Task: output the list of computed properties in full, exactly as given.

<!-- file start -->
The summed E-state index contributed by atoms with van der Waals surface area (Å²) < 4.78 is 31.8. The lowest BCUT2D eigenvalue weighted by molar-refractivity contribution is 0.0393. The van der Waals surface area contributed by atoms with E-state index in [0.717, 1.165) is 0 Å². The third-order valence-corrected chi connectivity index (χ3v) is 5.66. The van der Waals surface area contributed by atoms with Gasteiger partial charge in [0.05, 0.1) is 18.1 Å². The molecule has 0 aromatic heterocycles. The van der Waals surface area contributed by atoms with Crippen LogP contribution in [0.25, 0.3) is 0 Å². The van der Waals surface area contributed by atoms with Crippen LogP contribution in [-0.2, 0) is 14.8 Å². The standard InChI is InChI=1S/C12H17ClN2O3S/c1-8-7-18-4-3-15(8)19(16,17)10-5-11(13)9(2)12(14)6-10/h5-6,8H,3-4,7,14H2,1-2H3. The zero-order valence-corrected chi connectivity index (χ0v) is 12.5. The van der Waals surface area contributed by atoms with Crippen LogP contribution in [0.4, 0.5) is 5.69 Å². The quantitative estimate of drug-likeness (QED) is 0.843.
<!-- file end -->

The summed E-state index contributed by atoms with van der Waals surface area (Å²) < 4.78 is 31.8. The lowest BCUT2D eigenvalue weighted by molar-refractivity contribution is 0.0393. The van der Waals surface area contributed by atoms with E-state index in [0.717, 1.165) is 0 Å². The third-order valence-corrected chi connectivity index (χ3v) is 5.66. The van der Waals surface area contributed by atoms with Gasteiger partial charge in [0.05, 0.1) is 18.1 Å². The molecule has 0 aromatic heterocycles. The van der Waals surface area contributed by atoms with Crippen LogP contribution in [0.25, 0.3) is 0 Å². The van der Waals surface area contributed by atoms with Crippen LogP contribution in [-0.2, 0) is 14.8 Å². The standard InChI is InChI=1S/C12H17ClN2O3S/c1-8-7-18-4-3-15(8)19(16,17)10-5-11(13)9(2)12(14)6-10/h5-6,8H,3-4,7,14H2,1-2H3. The zero-order valence-corrected chi connectivity index (χ0v) is 12.5. The van der Waals surface area contributed by atoms with Crippen LogP contribution in [0.4, 0.5) is 5.69 Å². The quantitative estimate of drug-likeness (QED) is 0.843.